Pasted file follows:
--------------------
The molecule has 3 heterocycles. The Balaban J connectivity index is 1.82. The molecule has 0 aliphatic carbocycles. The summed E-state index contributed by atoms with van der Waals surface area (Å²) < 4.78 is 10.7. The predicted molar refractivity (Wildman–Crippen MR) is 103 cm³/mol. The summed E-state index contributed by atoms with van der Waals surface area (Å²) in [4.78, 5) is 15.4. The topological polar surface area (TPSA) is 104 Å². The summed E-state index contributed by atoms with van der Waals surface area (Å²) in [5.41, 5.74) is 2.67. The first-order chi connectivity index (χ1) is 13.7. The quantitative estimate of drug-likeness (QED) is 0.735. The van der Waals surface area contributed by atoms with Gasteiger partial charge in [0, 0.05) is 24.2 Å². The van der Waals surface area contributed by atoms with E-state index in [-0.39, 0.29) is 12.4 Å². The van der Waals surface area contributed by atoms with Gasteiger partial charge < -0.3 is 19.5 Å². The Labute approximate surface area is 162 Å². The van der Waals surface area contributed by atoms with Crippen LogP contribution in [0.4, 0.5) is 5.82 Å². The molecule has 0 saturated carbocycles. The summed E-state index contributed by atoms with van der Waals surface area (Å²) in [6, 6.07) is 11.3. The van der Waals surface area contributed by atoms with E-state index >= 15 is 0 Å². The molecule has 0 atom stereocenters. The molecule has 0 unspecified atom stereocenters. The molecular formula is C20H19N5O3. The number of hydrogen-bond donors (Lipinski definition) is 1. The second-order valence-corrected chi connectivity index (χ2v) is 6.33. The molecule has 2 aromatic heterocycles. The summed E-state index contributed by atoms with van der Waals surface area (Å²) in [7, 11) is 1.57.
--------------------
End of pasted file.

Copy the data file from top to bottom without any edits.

The molecule has 3 heterocycles. The Balaban J connectivity index is 1.82. The molecule has 0 aliphatic carbocycles. The summed E-state index contributed by atoms with van der Waals surface area (Å²) < 4.78 is 10.7. The predicted molar refractivity (Wildman–Crippen MR) is 103 cm³/mol. The summed E-state index contributed by atoms with van der Waals surface area (Å²) in [4.78, 5) is 15.4. The topological polar surface area (TPSA) is 104 Å². The summed E-state index contributed by atoms with van der Waals surface area (Å²) in [5.41, 5.74) is 2.67. The first-order chi connectivity index (χ1) is 13.7. The quantitative estimate of drug-likeness (QED) is 0.735. The van der Waals surface area contributed by atoms with Gasteiger partial charge in [0, 0.05) is 24.2 Å². The van der Waals surface area contributed by atoms with E-state index in [-0.39, 0.29) is 12.4 Å². The van der Waals surface area contributed by atoms with Gasteiger partial charge < -0.3 is 19.5 Å². The Labute approximate surface area is 162 Å². The van der Waals surface area contributed by atoms with Crippen LogP contribution in [0.4, 0.5) is 5.82 Å². The molecule has 0 saturated carbocycles. The summed E-state index contributed by atoms with van der Waals surface area (Å²) in [6, 6.07) is 11.3. The van der Waals surface area contributed by atoms with E-state index >= 15 is 0 Å². The molecule has 0 atom stereocenters. The molecule has 0 unspecified atom stereocenters. The molecular formula is C20H19N5O3. The number of hydrogen-bond donors (Lipinski definition) is 1. The second-order valence-corrected chi connectivity index (χ2v) is 6.33. The molecule has 2 aromatic heterocycles. The summed E-state index contributed by atoms with van der Waals surface area (Å²) in [7, 11) is 1.57.